Potato Gnocchi for Renal patients

Chronic Renal Disease (CRD) is a progressive loss of kidney function, identified by higher levels of blood creatinine (>1.2mg/dL) or a falling Glomerular Filtration Rate (GFR <60mL/min/1.73m2). Patients with CRD usually exhibit high blood pressure due to fluid overload and the production of vasoactive hormones created by the kidney via the Renin-Angiotensin system. Other symptoms include azotemia and uremia, hyperkalemia, edema, hyperphospatemia and metabolic acidosis. People with CRD suffer from accelerated atherosclerosis and have an increased risk of developing cardiovascular disease (CVD). The most common causes of CRD are diabetes mellitus, hypertension and glomerulonephritis, accounting together for ¾ of all the adult cases. The most common cause of death in people with CRD is CVD rather than renal failure. Thus, the therapeutic regime is based on lowering the risk for CVD, via lowering blood pressure and via an aggressive treatment of hyperlipidemia. The dietary goals therefore are fine-tuning potassium and sodium intake as well as protein intake and improving the lipid profile. The first two help with maintaining a normotensive circulation. Products with less than 100mg sodium per serving should ideally be used and foods high in potassium such as bananas, prunes, oranges, nectarines, kiwis, raisins, potatoes, tomatoes, avocado, spinach, pumpkin, asparagus should be consumed in low amounts. Protein restriction may also aid in adjusting the osmotic pressure and thus the blood pressure, thus about 0.5 -1g of Pr / kg BW is recommended. An improvement in the lipid profile will lower the risk for CVD, and thus saturated fat should be reduced to <10% of total energy and poly- and mono-unsaturated increased to about 10-15% of total energy each. Carbohydrate intake may be limited in certain Diabetes patients; in general wholegrains and fruits are preferred (remember to check potassium content though!). The dairy intake may be reduced to avoid excess phosphorus accumulation in blood, if any, and thus low phosphorus sources such as ricotta or brie cheese may be preferred over e.g. yellow cheese and milk. Finally fluids should not be consumed in excessive amounts. The tolerated amount varies among individuals and this is empirically determined upon consultation with the physician [1].


First soak potatoes for 30min at room temperature and then boil for 10min (reduces potasium by 5x) [2]. Peel and mash cooled potatoes and place in the B2B large bowl. Add flour, egg and a pinch of pepper. Combine well and turn onto a floured chopping mat. Knead lightly until dough is manageable and not too sticky, add a little more flour if the dough is too moist. Break off a portion of dough and roll to 1 cm in thickness on a floured board. Cut into 3 cm lengths and use a fork to roll a pattern into the dough. Place on a floured tray until ready to use. Continue this process until all the dough is used. Cook the gnocchi in batches in a large pot of boiling water. Remove with a slotted spoon as they rise to the top. Leach Potassium from tomatoes and pumpkin using standard leaching protocol [3] (ie peel skin off, slice in small pieces, rinse, soak for 4h in 10x water volume, rinse again). Place tomatoes and pumpkin into the base of the stack cooker with 1 teaspoon olive oil. Microwave on high for 1 minute. Add low-fat ricotta cheese. Heat on high for 4 minutes until hot. Stir through cooked gnocchi and serve.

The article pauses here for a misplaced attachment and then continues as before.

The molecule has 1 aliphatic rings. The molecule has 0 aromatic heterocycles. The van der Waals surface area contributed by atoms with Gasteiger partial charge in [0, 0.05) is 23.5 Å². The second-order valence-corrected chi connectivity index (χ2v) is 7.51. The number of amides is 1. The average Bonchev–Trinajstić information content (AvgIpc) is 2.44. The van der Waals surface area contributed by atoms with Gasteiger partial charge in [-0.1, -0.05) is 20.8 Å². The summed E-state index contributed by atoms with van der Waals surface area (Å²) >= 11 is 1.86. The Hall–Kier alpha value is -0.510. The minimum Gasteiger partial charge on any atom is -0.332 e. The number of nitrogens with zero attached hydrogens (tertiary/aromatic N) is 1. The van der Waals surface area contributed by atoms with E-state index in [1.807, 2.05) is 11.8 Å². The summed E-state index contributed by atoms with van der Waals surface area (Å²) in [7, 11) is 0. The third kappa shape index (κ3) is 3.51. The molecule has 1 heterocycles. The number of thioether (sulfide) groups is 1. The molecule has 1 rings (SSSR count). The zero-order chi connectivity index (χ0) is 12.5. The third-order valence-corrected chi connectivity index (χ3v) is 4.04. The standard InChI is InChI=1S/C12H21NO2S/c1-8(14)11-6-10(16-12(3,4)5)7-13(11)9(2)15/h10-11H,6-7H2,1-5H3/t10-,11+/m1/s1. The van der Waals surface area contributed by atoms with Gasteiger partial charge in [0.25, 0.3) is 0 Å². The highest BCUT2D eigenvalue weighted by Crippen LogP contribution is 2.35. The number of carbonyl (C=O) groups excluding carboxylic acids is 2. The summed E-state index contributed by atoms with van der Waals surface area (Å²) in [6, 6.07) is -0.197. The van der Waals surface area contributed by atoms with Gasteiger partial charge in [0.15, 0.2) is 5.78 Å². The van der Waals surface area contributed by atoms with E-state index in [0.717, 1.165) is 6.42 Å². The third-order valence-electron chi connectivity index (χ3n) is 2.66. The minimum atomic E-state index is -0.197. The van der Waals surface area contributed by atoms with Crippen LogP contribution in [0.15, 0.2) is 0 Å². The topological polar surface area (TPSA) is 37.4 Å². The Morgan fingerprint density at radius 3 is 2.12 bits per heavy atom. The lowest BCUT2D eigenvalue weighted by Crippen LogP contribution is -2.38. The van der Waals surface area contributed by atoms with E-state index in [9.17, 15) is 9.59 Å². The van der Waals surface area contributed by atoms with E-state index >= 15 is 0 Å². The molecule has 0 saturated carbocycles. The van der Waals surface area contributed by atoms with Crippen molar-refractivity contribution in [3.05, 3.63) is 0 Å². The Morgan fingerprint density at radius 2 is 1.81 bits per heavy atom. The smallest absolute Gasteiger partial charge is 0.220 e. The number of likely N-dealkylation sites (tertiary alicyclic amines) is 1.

Nutritional Analysis

This meal provides 4½ CHO exchanges. This amount would not be recommended for a Diabetic person, thus the portion size would be lower but for a normoglycemic renal patient it is fine. The fat content has been reduced by substituting cream for low fat ricotta cheese and by excluding the salami and cream pumpkin soup found in traditional Gnocchi recipes. This meal provides less than 16g of total fat and less than 6g of saturated fat, in a ratio of unsaturated:saturated of 2:1 which is optimal for lowering the risk of CVD associated with CRD. The protein content is fairly low for a main meal, only 17g, and this is mixed protein of both high and low biological availability, thus even less than what is present should be absorbed. Sodium was reduced by not adding salt (as the original recipe suggested), the value of 512mg may still be high for one serve but can be acceptable for the main meal of a CRD patient, in accordance with the recommendations of the US National Institute of Health which suggests a daily intake of no more than 2400mg sodium. The potassium content has also been reduced by pealing off the skin of potatoes (most of potassium is concentrated in the skin) as well as the leaching process, which has previously been established to reduce the potassium content by 5 times in potatoes [2]. For the same reason it is preferably to use fresh tomatoes instead of e.g. sundried ones or paste and tomato sauce, since fresh tomatoes contain less potassium. An established leaching protocol was also used for tomatoes as well as for the pumpkin [3]. The use of ricotta cheese instead of cream, also results in less phosphate content, another benefit of using this product, in addition to lowering total and saturated fat content of the meal.


1. US National Library of Medicine, National Institutes of Health website: Chronic Kidney Disease

2. Louis CJ, Dolan EM. Removal of potassium in potatoes by leaching. J Am Diet Assoc 1979; 57(1):42-43

3. Renal Center Website: http://www.rd411.com/renalcenter/article1.php?ID=8pro